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Re: Mannesmann Poll Triplane
« Reply #6 on: September 02, 2010, 01:11:10 pm »
Hi Michel I believe this bomber is indeed part of the German R bomber program

Offline robunos

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Re: Mannesmann Poll Triplane
« Reply #7 on: September 02, 2010, 01:53:04 pm »
 I have to disagree, if only because the Mannesmann Triplane was not originated by one of the established aeroplane manufacturers of the time.
I believe it was inspired by the R-planes, I'm thinking that the Bruning company were hoping to get some business out of this concept.
However the sources I have, have insufficient information for a definite answer one way or the other.


cheers,
         Robin.
The one thing we will not tolerate is intolerance...

Offline palg

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Re: Mannesmann Poll Triplane
« Reply #8 on: September 04, 2010, 04:01:54 am »
These German designs give  more context to immediate post-war allied designs like the Tarrant Tabor (a personal fave, and it would've made the coolest airliner) the Barling Bomber, and the Bleriot 74. Very interesting.

Offline robunos

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Re: Mannesmann Poll Triplane
« Reply #9 on: September 04, 2010, 03:32:31 pm »
Quote
the Tarrant Tabor ....... the Barling Bomber

both of course, designed by the same man, Walter H. Barling.


cheers,
         Robin.
The one thing we will not tolerate is intolerance...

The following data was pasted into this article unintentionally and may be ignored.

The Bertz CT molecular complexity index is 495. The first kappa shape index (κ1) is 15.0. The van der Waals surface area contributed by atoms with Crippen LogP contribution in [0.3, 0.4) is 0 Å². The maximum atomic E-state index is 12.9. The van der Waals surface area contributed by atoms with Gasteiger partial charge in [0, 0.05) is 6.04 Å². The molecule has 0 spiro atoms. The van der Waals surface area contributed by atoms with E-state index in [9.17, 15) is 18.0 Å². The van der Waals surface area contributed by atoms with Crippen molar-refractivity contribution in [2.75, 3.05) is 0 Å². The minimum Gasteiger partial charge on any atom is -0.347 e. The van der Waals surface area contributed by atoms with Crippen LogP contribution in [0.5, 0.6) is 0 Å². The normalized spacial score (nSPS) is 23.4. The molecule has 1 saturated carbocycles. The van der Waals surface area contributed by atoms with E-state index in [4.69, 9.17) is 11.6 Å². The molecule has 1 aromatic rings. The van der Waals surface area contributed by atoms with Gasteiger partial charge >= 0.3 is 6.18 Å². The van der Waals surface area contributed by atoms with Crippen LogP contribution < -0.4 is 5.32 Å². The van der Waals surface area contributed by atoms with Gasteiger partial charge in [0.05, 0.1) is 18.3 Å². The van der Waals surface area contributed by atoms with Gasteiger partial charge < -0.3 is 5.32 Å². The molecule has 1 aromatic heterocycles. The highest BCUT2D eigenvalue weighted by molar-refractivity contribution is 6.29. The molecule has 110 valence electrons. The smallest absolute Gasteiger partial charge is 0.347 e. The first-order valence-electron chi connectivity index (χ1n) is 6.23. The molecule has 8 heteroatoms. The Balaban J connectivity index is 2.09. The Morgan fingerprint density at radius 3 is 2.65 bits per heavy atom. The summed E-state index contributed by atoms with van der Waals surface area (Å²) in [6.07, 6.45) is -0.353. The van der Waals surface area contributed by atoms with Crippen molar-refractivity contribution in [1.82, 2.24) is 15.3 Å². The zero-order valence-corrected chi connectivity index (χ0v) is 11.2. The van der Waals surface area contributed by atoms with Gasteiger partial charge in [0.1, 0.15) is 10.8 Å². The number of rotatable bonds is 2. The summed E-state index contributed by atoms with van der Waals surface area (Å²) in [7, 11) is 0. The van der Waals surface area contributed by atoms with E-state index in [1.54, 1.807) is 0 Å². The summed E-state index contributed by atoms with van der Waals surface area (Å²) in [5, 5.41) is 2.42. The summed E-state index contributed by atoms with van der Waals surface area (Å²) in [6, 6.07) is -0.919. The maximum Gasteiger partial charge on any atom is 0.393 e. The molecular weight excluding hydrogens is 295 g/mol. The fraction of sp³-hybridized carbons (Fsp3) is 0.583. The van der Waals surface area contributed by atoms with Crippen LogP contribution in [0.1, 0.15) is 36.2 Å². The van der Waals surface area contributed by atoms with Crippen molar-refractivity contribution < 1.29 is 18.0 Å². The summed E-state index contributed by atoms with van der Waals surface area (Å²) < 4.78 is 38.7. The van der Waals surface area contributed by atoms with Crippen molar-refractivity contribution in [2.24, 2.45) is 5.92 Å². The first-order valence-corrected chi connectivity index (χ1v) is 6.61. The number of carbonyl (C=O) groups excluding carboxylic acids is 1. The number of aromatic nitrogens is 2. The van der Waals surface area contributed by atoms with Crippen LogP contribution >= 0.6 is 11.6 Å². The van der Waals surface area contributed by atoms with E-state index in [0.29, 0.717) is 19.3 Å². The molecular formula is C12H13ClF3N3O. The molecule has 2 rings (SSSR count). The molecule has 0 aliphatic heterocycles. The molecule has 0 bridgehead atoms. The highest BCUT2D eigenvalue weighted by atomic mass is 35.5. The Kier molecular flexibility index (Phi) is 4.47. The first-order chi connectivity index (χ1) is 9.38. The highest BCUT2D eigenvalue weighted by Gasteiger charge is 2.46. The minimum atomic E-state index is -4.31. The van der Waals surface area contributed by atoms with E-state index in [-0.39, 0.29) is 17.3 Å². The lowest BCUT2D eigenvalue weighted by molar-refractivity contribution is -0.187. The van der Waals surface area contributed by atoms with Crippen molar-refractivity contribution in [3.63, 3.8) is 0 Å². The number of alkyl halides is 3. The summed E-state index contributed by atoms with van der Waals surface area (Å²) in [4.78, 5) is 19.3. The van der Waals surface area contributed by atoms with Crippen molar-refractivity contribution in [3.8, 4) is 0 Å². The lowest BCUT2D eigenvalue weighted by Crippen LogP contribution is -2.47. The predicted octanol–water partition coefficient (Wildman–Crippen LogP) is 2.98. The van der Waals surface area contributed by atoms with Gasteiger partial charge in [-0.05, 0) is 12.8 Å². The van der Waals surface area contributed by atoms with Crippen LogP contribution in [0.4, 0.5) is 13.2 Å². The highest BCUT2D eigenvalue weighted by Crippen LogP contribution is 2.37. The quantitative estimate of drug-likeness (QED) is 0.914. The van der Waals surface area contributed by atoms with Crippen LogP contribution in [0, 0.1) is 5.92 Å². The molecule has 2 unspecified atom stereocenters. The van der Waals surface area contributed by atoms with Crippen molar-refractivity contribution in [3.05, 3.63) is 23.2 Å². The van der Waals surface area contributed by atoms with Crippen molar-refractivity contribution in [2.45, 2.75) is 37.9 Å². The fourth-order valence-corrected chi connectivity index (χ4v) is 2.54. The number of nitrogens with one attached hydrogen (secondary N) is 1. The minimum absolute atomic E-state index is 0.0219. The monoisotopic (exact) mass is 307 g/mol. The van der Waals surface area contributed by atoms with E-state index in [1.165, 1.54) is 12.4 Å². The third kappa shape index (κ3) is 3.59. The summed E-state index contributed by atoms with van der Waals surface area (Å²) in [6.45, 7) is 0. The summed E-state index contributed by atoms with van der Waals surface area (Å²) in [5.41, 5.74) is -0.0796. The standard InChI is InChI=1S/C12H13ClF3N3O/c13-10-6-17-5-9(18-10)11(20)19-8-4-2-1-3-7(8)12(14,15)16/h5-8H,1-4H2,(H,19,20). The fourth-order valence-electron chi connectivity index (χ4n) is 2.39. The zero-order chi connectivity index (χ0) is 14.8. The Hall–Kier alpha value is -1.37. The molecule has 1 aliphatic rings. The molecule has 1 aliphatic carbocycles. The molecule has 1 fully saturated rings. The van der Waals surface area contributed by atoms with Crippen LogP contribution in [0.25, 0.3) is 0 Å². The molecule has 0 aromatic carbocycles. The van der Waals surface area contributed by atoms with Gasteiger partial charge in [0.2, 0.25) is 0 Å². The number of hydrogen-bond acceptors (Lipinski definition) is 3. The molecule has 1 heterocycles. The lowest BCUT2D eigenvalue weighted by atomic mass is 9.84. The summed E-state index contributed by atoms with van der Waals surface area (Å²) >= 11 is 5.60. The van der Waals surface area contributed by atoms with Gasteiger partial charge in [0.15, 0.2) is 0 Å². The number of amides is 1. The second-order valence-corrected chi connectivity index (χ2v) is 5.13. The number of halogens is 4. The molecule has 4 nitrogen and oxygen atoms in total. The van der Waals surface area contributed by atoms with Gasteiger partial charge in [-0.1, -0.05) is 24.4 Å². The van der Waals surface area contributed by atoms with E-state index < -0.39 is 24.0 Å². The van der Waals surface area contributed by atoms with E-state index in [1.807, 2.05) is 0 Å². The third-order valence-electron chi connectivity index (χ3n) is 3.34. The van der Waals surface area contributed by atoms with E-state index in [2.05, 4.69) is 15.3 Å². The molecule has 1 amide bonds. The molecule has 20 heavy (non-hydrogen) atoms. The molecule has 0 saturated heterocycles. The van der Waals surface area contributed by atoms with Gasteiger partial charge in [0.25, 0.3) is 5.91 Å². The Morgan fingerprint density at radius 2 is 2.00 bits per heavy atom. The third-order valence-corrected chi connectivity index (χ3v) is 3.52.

Offline Hikoki1946

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Re: Mannesmann Poll Triplane
« Reply #10 on: September 06, 2010, 04:13:23 am »
Makes you wonder if the monster Mannesmann bomber would have had the same fate as the Tabor.

These German designs give  more context to immediate post-war allied designs like the Tarrant Tabor (a personal fave, and it would've made the coolest airliner) the Barling Bomber, and the Bleriot 74. Very interesting.

Offline archipeppe

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Re: Mannesmann Poll Triplane
« Reply #11 on: February 13, 2012, 05:39:45 am »
Straight from the end of WWI here it is the max size of all giant German bombers.
 
Enjoy them...  ;)

Online Michel Van

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Re: Mannesmann Poll Triplane
« Reply #12 on: February 13, 2012, 07:36:10 am »
also called Brüningsches Riesenflugzeug = Brünin's gigant aircraft

the Name Poll comes from a quarter of the city of Cologne, were British found the parts for Bomber
this in Poll:

and part of wings in Westhoven (at Mannesmann-MULAG Werk ?) a neighbor quarter.

the bomber was Design of  Villehad Forssman
According the Legend is was Firma Brünin were the first work on Bomber began, here came the name:  Brünin's gigant aircraft
but that Villehad Forssman moved to Westhoven Mannesmann-MULAG Werk in 1917, is strong evidence that Firma Brünin was only a subcontractor for the project.
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Offline Alcides

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Re: Mannesmann Poll Triplane
« Reply #13 on: February 13, 2012, 08:18:39 am »
Wow!!! I've been loorking for data about this one in the last week.

Very nice work archippepe.  Do you use any 3d program or Is just line work?



Online Michel Van

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Re: Mannesmann Poll Triplane
« Reply #14 on: February 13, 2012, 09:23:35 am »
more i look on this pretty artwork
i have to reminisce about this